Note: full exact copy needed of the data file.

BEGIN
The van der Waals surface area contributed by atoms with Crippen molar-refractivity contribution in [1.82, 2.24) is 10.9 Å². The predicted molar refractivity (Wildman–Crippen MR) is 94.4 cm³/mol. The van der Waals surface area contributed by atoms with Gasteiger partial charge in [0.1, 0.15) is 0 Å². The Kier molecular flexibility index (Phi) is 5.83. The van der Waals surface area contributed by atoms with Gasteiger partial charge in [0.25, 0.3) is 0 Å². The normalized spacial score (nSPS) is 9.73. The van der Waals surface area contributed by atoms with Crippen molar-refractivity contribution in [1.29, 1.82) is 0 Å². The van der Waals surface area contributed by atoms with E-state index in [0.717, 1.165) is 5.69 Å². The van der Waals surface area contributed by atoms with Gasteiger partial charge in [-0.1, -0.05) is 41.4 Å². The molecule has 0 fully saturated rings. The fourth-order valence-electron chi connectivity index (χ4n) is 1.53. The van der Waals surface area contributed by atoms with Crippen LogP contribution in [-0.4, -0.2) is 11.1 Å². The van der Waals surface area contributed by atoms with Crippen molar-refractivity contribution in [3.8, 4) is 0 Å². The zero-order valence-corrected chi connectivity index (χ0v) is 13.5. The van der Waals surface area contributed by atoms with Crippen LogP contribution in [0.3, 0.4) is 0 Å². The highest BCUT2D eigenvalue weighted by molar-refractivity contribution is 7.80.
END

The van der Waals surface area contributed by atoms with Crippen molar-refractivity contribution in [1.82, 2.24) is 10.9 Å². The predicted molar refractivity (Wildman–Crippen MR) is 94.4 cm³/mol. The van der Waals surface area contributed by atoms with Gasteiger partial charge in [0.1, 0.15) is 0 Å². The Kier molecular flexibility index (Phi) is 5.83. The van der Waals surface area contributed by atoms with Gasteiger partial charge in [0.25, 0.3) is 0 Å². The normalized spacial score (nSPS) is 9.73. The van der Waals surface area contributed by atoms with Crippen molar-refractivity contribution in [1.29, 1.82) is 0 Å². The van der Waals surface area contributed by atoms with E-state index in [0.717, 1.165) is 5.69 Å². The van der Waals surface area contributed by atoms with Gasteiger partial charge in [-0.1, -0.05) is 41.4 Å². The molecule has 0 fully saturated rings. The fourth-order valence-electron chi connectivity index (χ4n) is 1.53. The van der Waals surface area contributed by atoms with Crippen LogP contribution in [-0.4, -0.2) is 11.1 Å². The van der Waals surface area contributed by atoms with Crippen molar-refractivity contribution in [3.8, 4) is 0 Å². The zero-order valence-corrected chi connectivity index (χ0v) is 13.5. The van der Waals surface area contributed by atoms with Crippen LogP contribution in [0.3, 0.4) is 0 Å². The highest BCUT2D eigenvalue weighted by molar-refractivity contribution is 7.80.